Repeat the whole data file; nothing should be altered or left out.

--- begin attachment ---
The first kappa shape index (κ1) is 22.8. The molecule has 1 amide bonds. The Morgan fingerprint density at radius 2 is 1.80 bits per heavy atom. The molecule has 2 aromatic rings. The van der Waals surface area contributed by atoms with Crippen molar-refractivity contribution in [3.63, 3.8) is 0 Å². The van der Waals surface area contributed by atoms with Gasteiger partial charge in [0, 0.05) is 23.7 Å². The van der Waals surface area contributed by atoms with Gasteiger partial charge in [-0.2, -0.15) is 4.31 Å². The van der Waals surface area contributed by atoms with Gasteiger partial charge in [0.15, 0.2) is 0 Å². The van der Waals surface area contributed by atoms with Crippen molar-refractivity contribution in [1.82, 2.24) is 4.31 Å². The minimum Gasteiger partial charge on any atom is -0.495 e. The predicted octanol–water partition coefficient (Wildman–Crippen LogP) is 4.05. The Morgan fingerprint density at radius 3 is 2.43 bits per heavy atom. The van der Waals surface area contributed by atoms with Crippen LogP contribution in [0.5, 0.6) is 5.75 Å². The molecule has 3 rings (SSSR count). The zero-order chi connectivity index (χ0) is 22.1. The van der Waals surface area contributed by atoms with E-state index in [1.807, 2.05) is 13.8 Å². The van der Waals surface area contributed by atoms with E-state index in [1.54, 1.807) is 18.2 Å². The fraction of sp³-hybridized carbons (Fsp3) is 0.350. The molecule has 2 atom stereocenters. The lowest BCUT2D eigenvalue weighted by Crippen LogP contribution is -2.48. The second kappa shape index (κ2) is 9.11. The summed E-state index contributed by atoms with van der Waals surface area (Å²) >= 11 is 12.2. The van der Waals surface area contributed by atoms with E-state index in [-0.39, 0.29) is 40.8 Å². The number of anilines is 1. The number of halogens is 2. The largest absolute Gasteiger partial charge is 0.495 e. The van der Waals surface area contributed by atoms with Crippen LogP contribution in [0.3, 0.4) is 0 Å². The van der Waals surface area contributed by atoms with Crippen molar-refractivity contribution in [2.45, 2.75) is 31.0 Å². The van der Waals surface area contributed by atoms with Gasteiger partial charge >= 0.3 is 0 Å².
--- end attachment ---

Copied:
The first kappa shape index (κ1) is 22.8. The molecule has 1 amide bonds. The Morgan fingerprint density at radius 2 is 1.80 bits per heavy atom. The molecule has 2 aromatic rings. The van der Waals surface area contributed by atoms with Crippen molar-refractivity contribution in [3.63, 3.8) is 0 Å². The van der Waals surface area contributed by atoms with Gasteiger partial charge in [0, 0.05) is 23.7 Å². The van der Waals surface area contributed by atoms with Gasteiger partial charge in [-0.2, -0.15) is 4.31 Å². The van der Waals surface area contributed by atoms with Gasteiger partial charge in [0.15, 0.2) is 0 Å². The van der Waals surface area contributed by atoms with Crippen molar-refractivity contribution in [1.82, 2.24) is 4.31 Å². The minimum Gasteiger partial charge on any atom is -0.495 e. The predicted octanol–water partition coefficient (Wildman–Crippen LogP) is 4.05. The Morgan fingerprint density at radius 3 is 2.43 bits per heavy atom. The van der Waals surface area contributed by atoms with Crippen LogP contribution in [0.5, 0.6) is 5.75 Å². The molecule has 3 rings (SSSR count). The zero-order chi connectivity index (χ0) is 22.1. The van der Waals surface area contributed by atoms with E-state index in [1.807, 2.05) is 13.8 Å². The van der Waals surface area contributed by atoms with E-state index in [1.54, 1.807) is 18.2 Å². The fraction of sp³-hybridized carbons (Fsp3) is 0.350. The molecule has 2 atom stereocenters. The lowest BCUT2D eigenvalue weighted by Crippen LogP contribution is -2.48. The second kappa shape index (κ2) is 9.11. The summed E-state index contributed by atoms with van der Waals surface area (Å²) >= 11 is 12.2. The van der Waals surface area contributed by atoms with E-state index in [-0.39, 0.29) is 40.8 Å². The number of anilines is 1. The number of halogens is 2. The largest absolute Gasteiger partial charge is 0.495 e. The van der Waals surface area contributed by atoms with Crippen LogP contribution in [0.3, 0.4) is 0 Å². The van der Waals surface area contributed by atoms with Crippen molar-refractivity contribution in [2.45, 2.75) is 31.0 Å². The van der Waals surface area contributed by atoms with Gasteiger partial charge >= 0.3 is 0 Å².